Moby Dick…Melville’s epic adventure story at sea is a contender for the best novel in American literature. It deserves high line honors in any list. As a novelist, he sets the bar. But, and it’s a big but, Melville’s prose leaves the sailor in me wanting. His nautical imagery and descriptions of day-to-day life aboard a whaler in the 1840s come across like that of a greenhorn, more romantic and convenient than honest and reflective, a man anxious to unload all the knowledge crammed into his head during his first year at sea. Indeed, he lets loose with the sort of stuff a salt unpacks over time and comes to understand as merely a whiff of greater things.
What’s interesting, I think, is how Melville (short hitch sailor) and Hawthorne (son of a sea captain) both end up turning their backs to the sea, while Emerson and his sidekick, Thoreau, echo the lessons of the sea, their ears hard-pressed to the Quaker whaling captains who kept them in coin.
For a refreshing dip into a summertime sea, armchair admirals might want to steer toward….
TOILERS OF THE SEA by Victor Hugo – Over-the-top Hugo, no bounds to flourishes and swirls.
Conrad. Conrad. Joseph Conrad….His is the authoritative voice of the sea, none better, not ever. In his hands, the sea becomes an entryway to life and art. Pick any one of his titles and you’re off on a journey into the deepest part of things.: The Nigger of the Narcissus; Heart of Darkness; Secret Sharer; Lord Jim; The Rover; and on and on. Also, his work, THE MIRROR OF THE SEA, is both the best place for a landlubber with a hankering for salt to begin and to end his and her tastings. Start by reading the short story, The Initiation, and end by joining Conrad in his essay-like reflections on the meaning and use of the sea and seaman in the creation of art.
SAILING ALONE AROUND THE WORLD by Joshua Slocum……A poster boy for Emerson’s model of American self-reliance, Slocum fixes up an old oyster boat, sets sail, and becomes the first solo circumnavigator. Along the way, he encounters kings, queens, headhunters, cannibals, and spear-throwers of unknown origin, and makes peace with both sky and water gods. It’s a rip-roaring tale told by one of America’s most resourceful men and best of all, it’s fun, first page to last.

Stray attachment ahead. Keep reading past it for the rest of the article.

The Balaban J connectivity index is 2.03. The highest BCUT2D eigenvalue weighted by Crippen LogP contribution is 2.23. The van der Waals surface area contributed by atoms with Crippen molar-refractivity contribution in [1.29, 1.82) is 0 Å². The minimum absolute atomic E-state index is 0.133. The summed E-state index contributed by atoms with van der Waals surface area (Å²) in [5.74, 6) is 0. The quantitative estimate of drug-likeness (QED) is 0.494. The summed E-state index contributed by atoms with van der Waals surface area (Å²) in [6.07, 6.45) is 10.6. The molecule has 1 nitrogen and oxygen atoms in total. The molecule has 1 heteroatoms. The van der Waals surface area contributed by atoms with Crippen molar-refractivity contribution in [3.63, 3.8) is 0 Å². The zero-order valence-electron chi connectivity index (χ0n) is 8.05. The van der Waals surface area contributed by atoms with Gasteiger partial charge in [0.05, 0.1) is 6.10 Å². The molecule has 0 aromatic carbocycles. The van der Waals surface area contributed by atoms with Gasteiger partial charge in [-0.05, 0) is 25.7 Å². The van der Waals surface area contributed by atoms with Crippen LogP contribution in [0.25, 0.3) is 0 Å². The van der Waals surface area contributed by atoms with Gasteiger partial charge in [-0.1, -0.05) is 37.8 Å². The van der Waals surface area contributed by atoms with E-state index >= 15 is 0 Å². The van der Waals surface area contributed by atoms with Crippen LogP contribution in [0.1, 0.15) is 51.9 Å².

The Open Boat by Stephen Crane……This gets my vote as the best American short story. Certainly, no one has yet to best what Crane offers in the first paragraph, the snap to his punch unrivaled…. “None of them knew the color of the sky. Their eyes glanced level, and were fastened upon the waves that swept toward them. These waves were the hue of slate, save for the tops, which were foaming white, and all the men knew the colors of the sea. The horizon narrowed and widened, and dipped and rose, and at all times its edge was jagged with waves that seemed thrust up in points like rocks.
Many a man ought to have a bath-tub larger than the boat which here rode upon the sea….
THE PILOT by James Fenimore Cooper…Even though this is the first genuine sea story in American literature, THE PILOT still holds up as a good read. Cooper plugged into the timeless nature of boats and sea and kept the juice flowing chapter first to chapter last. It’s also an exceptional introduction to the foundation of American letters. In fact, Van Wyck Brooks hits the bulls-eye ,calling THE PILOT the first utterance of what would develop into a uniquely American voice. Conrad called Cooper, “The Master,” and considered him, for good reason, one of the best storytellers ever published. THE PILOT was part of a trilogy, including THE RED ROVER and THE WATER-WITCH, and like a tripod, they offer a stable sightline into what’s coming down the pike: Poe, James, Wilson, Fitzgerald, Hemingway, and among others, Joe Mitchell and more.
THE STRANGE LAST VOYAGE OF DONALD CROWHURST by Nicholas Tomalin and Ron Hall…For me, this is one of the spookiest sea stories ever told. It’s a classic study in paranoia and probably as good as any work in describing the machinery whirling and seizing and forever wobbling inside the head of an anti-hero.
Crowhurst sets out to win the solo race around the world and ends up plotting a course to insanity. Instead of battling The Horn, Roaring Forties and Screaming Sixties, he decides to listen to race reports from his sun bathing spot off the Brazilian coast and file false positions, with him always a wee bit in the lead. At first, it’s easy to fake things, but with each passing day, he must give more and more time to protecting and perfecting the lie. Eventually, he must dedicate his life and every waking breath to maintaining the lie. It, of course, consumes him in the most frightening ways. Robert Stone patterned OUTERBRIDGE REACH after Crowhurst’s tale, but his work is no match for the real thing told by two Brit Journalists from the logs and tape recordings Crowhurst made.